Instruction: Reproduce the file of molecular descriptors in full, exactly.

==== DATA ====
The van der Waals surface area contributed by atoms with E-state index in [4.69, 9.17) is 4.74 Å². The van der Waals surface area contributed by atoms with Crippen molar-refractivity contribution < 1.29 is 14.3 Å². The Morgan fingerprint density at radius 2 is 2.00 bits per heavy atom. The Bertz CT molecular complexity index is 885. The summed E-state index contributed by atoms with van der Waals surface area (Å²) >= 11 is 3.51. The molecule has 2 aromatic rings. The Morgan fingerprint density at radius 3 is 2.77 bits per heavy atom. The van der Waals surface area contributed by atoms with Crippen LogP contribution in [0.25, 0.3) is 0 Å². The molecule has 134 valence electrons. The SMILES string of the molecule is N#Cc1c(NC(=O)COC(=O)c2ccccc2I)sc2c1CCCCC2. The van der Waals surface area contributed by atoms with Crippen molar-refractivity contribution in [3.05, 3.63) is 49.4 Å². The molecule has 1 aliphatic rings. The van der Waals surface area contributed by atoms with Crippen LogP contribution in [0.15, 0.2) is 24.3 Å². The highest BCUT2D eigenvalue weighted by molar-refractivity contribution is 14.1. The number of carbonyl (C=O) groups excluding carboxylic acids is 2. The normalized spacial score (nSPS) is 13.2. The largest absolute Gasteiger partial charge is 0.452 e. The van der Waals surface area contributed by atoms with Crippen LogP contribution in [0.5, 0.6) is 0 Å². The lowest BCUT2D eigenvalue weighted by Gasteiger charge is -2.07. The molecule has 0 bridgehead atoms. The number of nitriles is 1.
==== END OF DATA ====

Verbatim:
The van der Waals surface area contributed by atoms with E-state index in [4.69, 9.17) is 4.74 Å². The van der Waals surface area contributed by atoms with Crippen molar-refractivity contribution < 1.29 is 14.3 Å². The Morgan fingerprint density at radius 2 is 2.00 bits per heavy atom. The Bertz CT molecular complexity index is 885. The summed E-state index contributed by atoms with van der Waals surface area (Å²) >= 11 is 3.51. The molecule has 2 aromatic rings. The Morgan fingerprint density at radius 3 is 2.77 bits per heavy atom. The van der Waals surface area contributed by atoms with Crippen LogP contribution in [0.25, 0.3) is 0 Å². The molecule has 134 valence electrons. The SMILES string of the molecule is N#Cc1c(NC(=O)COC(=O)c2ccccc2I)sc2c1CCCCC2. The van der Waals surface area contributed by atoms with Crippen molar-refractivity contribution in [3.05, 3.63) is 49.4 Å². The molecule has 1 aliphatic rings. The van der Waals surface area contributed by atoms with Crippen LogP contribution in [0.15, 0.2) is 24.3 Å². The highest BCUT2D eigenvalue weighted by molar-refractivity contribution is 14.1. The number of carbonyl (C=O) groups excluding carboxylic acids is 2. The normalized spacial score (nSPS) is 13.2. The largest absolute Gasteiger partial charge is 0.452 e. The van der Waals surface area contributed by atoms with Crippen LogP contribution in [0.5, 0.6) is 0 Å². The lowest BCUT2D eigenvalue weighted by Gasteiger charge is -2.07. The molecule has 0 bridgehead atoms. The number of nitriles is 1.